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Summaries of April 2005 peer-reviewed papers.

TAPPI JOURNAL is a monthly publication that includes full-text, peer reviewed research papers exploring every aspect of pulp and papermaking. Each issue presents technically sound, applications-based research; special insights from the authors; and more. TAPPI Membership includes access to all TAPPI JOURNAL content online at www.tappi.org. In addition, convenient print and electronic subscription options are available; TAPPI members receive substantial subscription discounts.

For more information about joining TAPPI, or to subscribe to TAPPI JOURNAL, contact the TAPPI Member Connection Center: Phone: 1 800 332-8686 (USA), 1 800 446-9431 (Canada), +1 770 446-1400, by email at memberconnection@tappi.org, or visit www.tappi.org.

FIBER PROPERTIES

HYDRODYNAMICS OF INDIVIDUAL PULP FIBERS

APPLICATION: The Rotating Tank Hydrodynamometer (RTH) is a new device designed to measure the hydrodynamics of different pulp fibers, which may help to predict the separation of different pulp fibers in hydrocyclones.

Designed to measure the hydrodynamics of different pulp fibers, a new device may help predict the separation of different pulp fibers in hydrocyclones. The Rotating Tank Hydrodynamometer (RTH) was previously validated with spheres, copper wires, and nylon fibers. Now it has been used to test softwood kraft, softwood TMP, hardwood kraft, and hardwood CTMP fibers. The testing led to a number of observations.

The orientation of a fiber in the rotating tank depends strongly on its initial orientation, which fibers tend to maintain during the entire radial settling process. The orientation of a pulp fiber largely determines how fast it settles, whereas the shape of the fiber has little to do with it. In general, the settling velocities of pulp fibers vary widely, probably because of variations in fiber diameter and wet density.

In these experiments, the hydrodynamic characteristics of individual wood fibers were measured under conditions simulating those in a real hydrocyclone. Hydrocyclones are used to group fibers by their characteristics to improve sheet formation. View this paper online at http://www.tappi.org/index.asp?pid=32003&ch=1

Sheldon I. Green and Brad Wong are with the Dept. of Mechanical Engineering, University of British Columbia. 2324 Main Mall, Vancouver, BC, V6T 1Z4, Canada. Email Green at green@mech.ubc.ca.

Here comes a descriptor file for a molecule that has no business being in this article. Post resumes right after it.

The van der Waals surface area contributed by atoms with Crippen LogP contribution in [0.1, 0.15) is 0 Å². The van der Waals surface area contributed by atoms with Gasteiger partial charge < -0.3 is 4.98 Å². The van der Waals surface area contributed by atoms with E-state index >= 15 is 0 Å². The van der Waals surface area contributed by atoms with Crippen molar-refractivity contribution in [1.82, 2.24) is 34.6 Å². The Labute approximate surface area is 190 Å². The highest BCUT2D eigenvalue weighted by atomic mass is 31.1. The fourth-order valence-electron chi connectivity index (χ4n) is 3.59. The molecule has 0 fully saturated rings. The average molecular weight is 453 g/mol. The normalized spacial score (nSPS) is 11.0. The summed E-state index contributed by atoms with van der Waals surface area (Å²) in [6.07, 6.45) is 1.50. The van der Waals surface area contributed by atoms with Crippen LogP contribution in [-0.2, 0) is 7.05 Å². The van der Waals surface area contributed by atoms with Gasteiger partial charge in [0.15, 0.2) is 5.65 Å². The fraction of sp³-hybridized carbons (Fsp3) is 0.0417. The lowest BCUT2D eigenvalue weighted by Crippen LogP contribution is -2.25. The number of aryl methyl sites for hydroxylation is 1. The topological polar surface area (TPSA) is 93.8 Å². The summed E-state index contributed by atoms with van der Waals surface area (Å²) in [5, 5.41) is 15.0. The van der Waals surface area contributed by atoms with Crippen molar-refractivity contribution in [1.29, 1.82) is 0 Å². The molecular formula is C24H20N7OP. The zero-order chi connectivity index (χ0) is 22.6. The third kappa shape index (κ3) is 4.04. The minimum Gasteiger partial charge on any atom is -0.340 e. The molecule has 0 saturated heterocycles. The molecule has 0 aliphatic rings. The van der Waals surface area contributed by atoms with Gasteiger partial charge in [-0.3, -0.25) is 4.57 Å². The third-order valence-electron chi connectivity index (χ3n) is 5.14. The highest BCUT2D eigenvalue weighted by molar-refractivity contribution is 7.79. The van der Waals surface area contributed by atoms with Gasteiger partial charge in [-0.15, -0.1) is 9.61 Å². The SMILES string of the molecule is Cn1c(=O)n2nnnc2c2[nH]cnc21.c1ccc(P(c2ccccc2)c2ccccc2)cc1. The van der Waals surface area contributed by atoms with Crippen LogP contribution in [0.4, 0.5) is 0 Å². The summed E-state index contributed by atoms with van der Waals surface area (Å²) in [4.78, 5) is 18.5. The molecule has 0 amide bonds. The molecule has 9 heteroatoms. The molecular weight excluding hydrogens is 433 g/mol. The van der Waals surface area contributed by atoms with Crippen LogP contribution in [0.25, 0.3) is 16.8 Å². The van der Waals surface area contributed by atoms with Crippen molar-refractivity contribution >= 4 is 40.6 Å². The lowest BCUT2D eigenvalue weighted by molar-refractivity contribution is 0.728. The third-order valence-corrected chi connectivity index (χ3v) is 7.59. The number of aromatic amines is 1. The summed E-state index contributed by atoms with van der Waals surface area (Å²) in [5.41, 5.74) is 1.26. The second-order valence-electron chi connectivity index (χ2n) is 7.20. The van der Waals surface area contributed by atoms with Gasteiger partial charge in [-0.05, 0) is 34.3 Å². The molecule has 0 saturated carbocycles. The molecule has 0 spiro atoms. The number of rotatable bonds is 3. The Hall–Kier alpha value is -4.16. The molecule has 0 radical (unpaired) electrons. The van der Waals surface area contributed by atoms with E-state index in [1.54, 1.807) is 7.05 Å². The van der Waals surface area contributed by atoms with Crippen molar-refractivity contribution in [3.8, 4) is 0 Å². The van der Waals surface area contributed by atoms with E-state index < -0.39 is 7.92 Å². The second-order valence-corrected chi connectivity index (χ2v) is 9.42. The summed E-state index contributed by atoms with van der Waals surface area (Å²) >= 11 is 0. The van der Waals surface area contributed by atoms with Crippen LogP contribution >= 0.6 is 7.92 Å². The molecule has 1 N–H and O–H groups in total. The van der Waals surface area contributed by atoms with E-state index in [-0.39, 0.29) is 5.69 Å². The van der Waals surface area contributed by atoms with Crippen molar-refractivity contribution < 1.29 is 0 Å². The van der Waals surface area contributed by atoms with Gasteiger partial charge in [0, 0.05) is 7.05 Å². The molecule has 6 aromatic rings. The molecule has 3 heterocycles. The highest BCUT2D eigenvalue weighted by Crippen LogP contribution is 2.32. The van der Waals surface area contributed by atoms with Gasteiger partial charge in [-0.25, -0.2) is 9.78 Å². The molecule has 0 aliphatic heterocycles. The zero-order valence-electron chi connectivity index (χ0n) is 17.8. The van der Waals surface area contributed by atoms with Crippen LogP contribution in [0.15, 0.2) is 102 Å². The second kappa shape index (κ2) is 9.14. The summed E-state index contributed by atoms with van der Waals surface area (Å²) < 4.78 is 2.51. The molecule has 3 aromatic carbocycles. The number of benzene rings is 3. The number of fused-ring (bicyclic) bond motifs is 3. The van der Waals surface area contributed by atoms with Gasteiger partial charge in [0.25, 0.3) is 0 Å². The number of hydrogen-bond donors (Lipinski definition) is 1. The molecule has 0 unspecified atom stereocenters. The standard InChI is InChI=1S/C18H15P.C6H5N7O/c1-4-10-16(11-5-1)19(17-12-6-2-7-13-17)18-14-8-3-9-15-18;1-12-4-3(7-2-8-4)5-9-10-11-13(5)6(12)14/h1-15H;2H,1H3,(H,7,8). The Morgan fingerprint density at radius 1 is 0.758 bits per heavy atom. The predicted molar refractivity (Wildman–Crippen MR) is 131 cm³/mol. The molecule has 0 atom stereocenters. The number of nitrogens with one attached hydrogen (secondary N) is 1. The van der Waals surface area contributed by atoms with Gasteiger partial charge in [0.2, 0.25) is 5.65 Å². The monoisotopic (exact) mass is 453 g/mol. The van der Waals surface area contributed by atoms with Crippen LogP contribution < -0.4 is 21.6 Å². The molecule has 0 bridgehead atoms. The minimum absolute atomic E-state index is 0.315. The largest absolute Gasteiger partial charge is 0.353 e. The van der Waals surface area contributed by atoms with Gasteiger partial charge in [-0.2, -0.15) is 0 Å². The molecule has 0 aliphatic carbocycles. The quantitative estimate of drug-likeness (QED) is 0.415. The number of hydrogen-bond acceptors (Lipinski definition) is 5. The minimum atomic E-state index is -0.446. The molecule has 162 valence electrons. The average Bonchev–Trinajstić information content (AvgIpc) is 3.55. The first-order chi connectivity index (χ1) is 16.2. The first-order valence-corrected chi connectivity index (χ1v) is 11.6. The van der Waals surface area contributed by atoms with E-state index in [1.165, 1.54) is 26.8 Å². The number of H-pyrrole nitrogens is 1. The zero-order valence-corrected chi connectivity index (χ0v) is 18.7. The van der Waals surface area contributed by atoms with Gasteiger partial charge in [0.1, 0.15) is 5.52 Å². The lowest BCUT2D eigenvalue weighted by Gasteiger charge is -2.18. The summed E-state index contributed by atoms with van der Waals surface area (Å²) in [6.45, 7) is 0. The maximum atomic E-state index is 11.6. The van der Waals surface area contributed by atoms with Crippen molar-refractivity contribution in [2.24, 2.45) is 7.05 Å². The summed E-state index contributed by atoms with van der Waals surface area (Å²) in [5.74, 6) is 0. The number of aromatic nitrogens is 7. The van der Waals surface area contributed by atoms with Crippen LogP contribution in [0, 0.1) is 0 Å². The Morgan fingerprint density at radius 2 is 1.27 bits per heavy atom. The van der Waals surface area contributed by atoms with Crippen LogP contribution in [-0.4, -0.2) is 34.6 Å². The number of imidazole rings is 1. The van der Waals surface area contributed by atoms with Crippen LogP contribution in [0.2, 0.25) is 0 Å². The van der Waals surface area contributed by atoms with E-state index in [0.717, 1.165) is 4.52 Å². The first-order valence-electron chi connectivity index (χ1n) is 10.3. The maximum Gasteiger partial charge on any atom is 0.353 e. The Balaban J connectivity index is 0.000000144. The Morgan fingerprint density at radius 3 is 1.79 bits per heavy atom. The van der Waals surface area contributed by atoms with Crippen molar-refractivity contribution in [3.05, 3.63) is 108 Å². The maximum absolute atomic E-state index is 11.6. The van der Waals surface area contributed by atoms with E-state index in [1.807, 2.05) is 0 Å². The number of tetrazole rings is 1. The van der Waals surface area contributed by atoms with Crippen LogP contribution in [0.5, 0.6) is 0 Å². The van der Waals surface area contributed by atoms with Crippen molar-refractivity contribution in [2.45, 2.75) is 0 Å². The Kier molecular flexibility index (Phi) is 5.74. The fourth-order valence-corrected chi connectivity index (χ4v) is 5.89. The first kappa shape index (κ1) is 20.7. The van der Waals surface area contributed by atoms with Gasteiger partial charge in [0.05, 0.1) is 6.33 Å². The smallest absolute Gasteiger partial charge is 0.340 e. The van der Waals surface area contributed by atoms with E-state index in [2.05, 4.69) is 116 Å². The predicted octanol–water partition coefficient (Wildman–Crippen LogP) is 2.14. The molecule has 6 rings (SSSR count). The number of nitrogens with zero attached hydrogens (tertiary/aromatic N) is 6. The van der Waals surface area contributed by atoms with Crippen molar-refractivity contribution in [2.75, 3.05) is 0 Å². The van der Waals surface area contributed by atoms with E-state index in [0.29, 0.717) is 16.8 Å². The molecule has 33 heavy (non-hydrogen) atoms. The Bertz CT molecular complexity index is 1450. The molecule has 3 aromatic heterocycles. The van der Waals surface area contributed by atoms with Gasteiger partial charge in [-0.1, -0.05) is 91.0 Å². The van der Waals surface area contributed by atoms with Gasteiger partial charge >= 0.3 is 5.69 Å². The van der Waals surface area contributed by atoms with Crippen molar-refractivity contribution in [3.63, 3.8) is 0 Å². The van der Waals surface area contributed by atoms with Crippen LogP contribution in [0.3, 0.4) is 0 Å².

FELTS

THE STRENGTH OF PERIODIC PRESS SECTION MARKS IN PAPER

APPLICATION: Press fabric manufacturers can use this method to design tailored solutions for mark-sensitive press positions, and papermakers can use these ideas to run their press sections more efficiently.

Manufactured by methods that involve periodic or repeating patterns, the press felt passes through the press nip of the paper machine with the weak, partially consolidated fiber web. The surfaces of the two are pushed together with a pressure of up to 10 MPa. The press fabric produces periodic variations in the paper structure and surface, which may be imperceptible or may not be acceptable at all.

What is the relationship between the degree of marking and fabric structure and paper machine conditions? A new method has been devised to allow papermakers to predict the felt marking quantitatively by taking into account felt construction, sheet furnish, and pressing conditions.

In this technique, a pressure map is created for the load distribution arising from the press felt's structure under constant applied load. This pressure map is converted to a digital image and analyzed with fast Fourier transform (FFT) image analysis techniques to quantify its separate periodic and stochastic components. Next, the components of pressure distribution are analyzed with regard to how they affect the structure of the sheet. Machine and furnish variables are also considered, particularly the in-going moisture content, grammage, pressing pressure, and machine speed.

By comparing the likely degree of marking for an uneven first press felt with that for a much smoother final press felt, we showed that marking is always more likely to occur in the downstream presses. We were surprised to find that higher pressure can actually lead to less marking. View this paper online at http://www.tappi.org/index.asp?pid=32004&ch=1

Formerly at the University of Manchester, Michael R. Dowling is currently with Hugh Baird College, Liverpool, UK. Stephen J. I'Anson and Richard W. Hoyland are with the School of Materials, University of Manchester, Sackville Street, Manchester, M60 1QD, UK. Sharon M. Hoole is with Voith Fabrics Blackburn Ltd. Blackburn, UK. Email Dowling at DowlinM@hughbaird.ac.uk. I'Anson at steve.ianson@manchester.ac.uk, Hoyland at dick.hoyland@manchester.ac.uk, and Hoole at sharon.hoole@voith.com.

RECYCLING

THE ATTACHMENT FORCE OF INK TO PAPER IN PAPER RECYCLING OPERATIONS

APPLICATION: The findings of this study may help recycling mills increase their deinking efficiency.

A range of ink and paper combinations find their way into the feed furnish of a newspaper deinking plant, in addition to ONP (old newspaper). That includes OMG (old magazines) and a wide range of advertisement inserts and office paper. A change in furnish composition can create problems attaining pulp quality targets. This is apparent during certain periods of the year, such as peak advertising periods. One reason for this problem is an increase in the portion of furnish having a high ink-fiber attachment strength. The ability to measure the ink-fiber attachment force allows these differences to be quantified. In this study, we used a Couette device to measure ink removal as a function of applied force for various ink-paper combinations found in a typical ONP feed furnish. The quantity of ink removed was measured using image analysis.